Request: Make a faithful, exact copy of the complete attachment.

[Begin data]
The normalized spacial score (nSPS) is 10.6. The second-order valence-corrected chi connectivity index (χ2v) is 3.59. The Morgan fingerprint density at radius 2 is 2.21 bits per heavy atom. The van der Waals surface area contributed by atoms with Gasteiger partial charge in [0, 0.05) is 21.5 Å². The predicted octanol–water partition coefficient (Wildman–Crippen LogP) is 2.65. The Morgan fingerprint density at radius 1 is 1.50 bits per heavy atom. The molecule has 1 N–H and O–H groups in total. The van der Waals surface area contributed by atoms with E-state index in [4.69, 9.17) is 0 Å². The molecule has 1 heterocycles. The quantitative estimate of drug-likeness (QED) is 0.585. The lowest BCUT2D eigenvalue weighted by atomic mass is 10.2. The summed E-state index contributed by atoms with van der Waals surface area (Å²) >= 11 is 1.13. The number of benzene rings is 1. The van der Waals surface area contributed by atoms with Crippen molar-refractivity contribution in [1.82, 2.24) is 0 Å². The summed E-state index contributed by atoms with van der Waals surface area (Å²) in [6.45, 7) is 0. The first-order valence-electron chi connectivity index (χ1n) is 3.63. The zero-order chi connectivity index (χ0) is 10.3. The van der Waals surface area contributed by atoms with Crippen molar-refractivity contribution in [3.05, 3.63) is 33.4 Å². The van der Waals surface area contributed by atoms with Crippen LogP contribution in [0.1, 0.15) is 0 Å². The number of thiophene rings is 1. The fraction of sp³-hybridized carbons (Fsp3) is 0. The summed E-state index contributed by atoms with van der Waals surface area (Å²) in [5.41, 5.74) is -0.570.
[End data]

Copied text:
The normalized spacial score (nSPS) is 10.6. The second-order valence-corrected chi connectivity index (χ2v) is 3.59. The Morgan fingerprint density at radius 2 is 2.21 bits per heavy atom. The van der Waals surface area contributed by atoms with Gasteiger partial charge in [0, 0.05) is 21.5 Å². The predicted octanol–water partition coefficient (Wildman–Crippen LogP) is 2.65. The Morgan fingerprint density at radius 1 is 1.50 bits per heavy atom. The molecule has 1 N–H and O–H groups in total. The van der Waals surface area contributed by atoms with E-state index in [4.69, 9.17) is 0 Å². The molecule has 1 heterocycles. The quantitative estimate of drug-likeness (QED) is 0.585. The lowest BCUT2D eigenvalue weighted by atomic mass is 10.2. The summed E-state index contributed by atoms with van der Waals surface area (Å²) >= 11 is 1.13. The number of benzene rings is 1. The van der Waals surface area contributed by atoms with Crippen molar-refractivity contribution in [1.82, 2.24) is 0 Å². The summed E-state index contributed by atoms with van der Waals surface area (Å²) in [6.45, 7) is 0. The first-order valence-electron chi connectivity index (χ1n) is 3.63. The zero-order chi connectivity index (χ0) is 10.3. The van der Waals surface area contributed by atoms with Crippen molar-refractivity contribution in [3.05, 3.63) is 33.4 Å². The van der Waals surface area contributed by atoms with Crippen LogP contribution in [0.1, 0.15) is 0 Å². The number of thiophene rings is 1. The fraction of sp³-hybridized carbons (Fsp3) is 0. The summed E-state index contributed by atoms with van der Waals surface area (Å²) in [5.41, 5.74) is -0.570.